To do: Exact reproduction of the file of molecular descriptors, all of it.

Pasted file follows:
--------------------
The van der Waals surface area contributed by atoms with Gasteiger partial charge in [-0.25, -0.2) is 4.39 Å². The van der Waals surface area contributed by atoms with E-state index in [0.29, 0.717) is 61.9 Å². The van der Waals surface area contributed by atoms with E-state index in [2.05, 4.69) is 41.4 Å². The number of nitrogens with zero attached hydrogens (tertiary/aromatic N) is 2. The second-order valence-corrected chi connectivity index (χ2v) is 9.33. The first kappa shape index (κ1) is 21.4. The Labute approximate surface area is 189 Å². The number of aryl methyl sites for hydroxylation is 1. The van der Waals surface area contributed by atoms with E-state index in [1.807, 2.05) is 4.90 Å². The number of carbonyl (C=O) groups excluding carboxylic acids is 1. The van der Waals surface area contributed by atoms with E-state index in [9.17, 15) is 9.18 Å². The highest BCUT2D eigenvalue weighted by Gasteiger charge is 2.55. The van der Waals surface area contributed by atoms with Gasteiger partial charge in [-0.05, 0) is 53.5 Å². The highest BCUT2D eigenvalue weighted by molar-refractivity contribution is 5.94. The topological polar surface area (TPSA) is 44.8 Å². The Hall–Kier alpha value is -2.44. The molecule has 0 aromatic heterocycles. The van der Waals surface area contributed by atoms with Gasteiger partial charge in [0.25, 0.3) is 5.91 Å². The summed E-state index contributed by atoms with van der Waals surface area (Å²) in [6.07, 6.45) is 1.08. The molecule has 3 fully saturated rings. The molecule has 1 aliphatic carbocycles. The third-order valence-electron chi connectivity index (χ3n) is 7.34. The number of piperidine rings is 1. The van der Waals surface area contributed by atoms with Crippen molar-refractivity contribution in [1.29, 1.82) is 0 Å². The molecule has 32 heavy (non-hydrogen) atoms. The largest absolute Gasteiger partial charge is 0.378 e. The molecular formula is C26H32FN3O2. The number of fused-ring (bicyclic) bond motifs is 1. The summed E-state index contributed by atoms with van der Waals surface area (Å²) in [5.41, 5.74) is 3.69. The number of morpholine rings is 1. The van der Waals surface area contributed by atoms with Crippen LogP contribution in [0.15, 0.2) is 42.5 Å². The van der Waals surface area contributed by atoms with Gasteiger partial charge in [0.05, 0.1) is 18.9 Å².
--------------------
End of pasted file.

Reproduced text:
The van der Waals surface area contributed by atoms with Gasteiger partial charge in [-0.25, -0.2) is 4.39 Å². The van der Waals surface area contributed by atoms with E-state index in [0.29, 0.717) is 61.9 Å². The van der Waals surface area contributed by atoms with E-state index in [2.05, 4.69) is 41.4 Å². The number of nitrogens with zero attached hydrogens (tertiary/aromatic N) is 2. The second-order valence-corrected chi connectivity index (χ2v) is 9.33. The first kappa shape index (κ1) is 21.4. The Labute approximate surface area is 189 Å². The number of aryl methyl sites for hydroxylation is 1. The van der Waals surface area contributed by atoms with E-state index in [1.807, 2.05) is 4.90 Å². The number of carbonyl (C=O) groups excluding carboxylic acids is 1. The van der Waals surface area contributed by atoms with E-state index in [9.17, 15) is 9.18 Å². The highest BCUT2D eigenvalue weighted by Gasteiger charge is 2.55. The van der Waals surface area contributed by atoms with Gasteiger partial charge in [-0.05, 0) is 53.5 Å². The highest BCUT2D eigenvalue weighted by molar-refractivity contribution is 5.94. The topological polar surface area (TPSA) is 44.8 Å². The Hall–Kier alpha value is -2.44. The molecule has 0 aromatic heterocycles. The van der Waals surface area contributed by atoms with Gasteiger partial charge in [0.25, 0.3) is 5.91 Å². The summed E-state index contributed by atoms with van der Waals surface area (Å²) in [6.07, 6.45) is 1.08. The molecule has 3 fully saturated rings. The molecule has 1 aliphatic carbocycles. The third-order valence-electron chi connectivity index (χ3n) is 7.34. The number of piperidine rings is 1. The van der Waals surface area contributed by atoms with Crippen molar-refractivity contribution in [1.29, 1.82) is 0 Å². The molecule has 32 heavy (non-hydrogen) atoms. The largest absolute Gasteiger partial charge is 0.378 e. The molecular formula is C26H32FN3O2. The number of fused-ring (bicyclic) bond motifs is 1. The summed E-state index contributed by atoms with van der Waals surface area (Å²) in [5.41, 5.74) is 3.69. The number of morpholine rings is 1. The van der Waals surface area contributed by atoms with Crippen LogP contribution in [0.15, 0.2) is 42.5 Å². The van der Waals surface area contributed by atoms with Gasteiger partial charge in [0.05, 0.1) is 18.9 Å².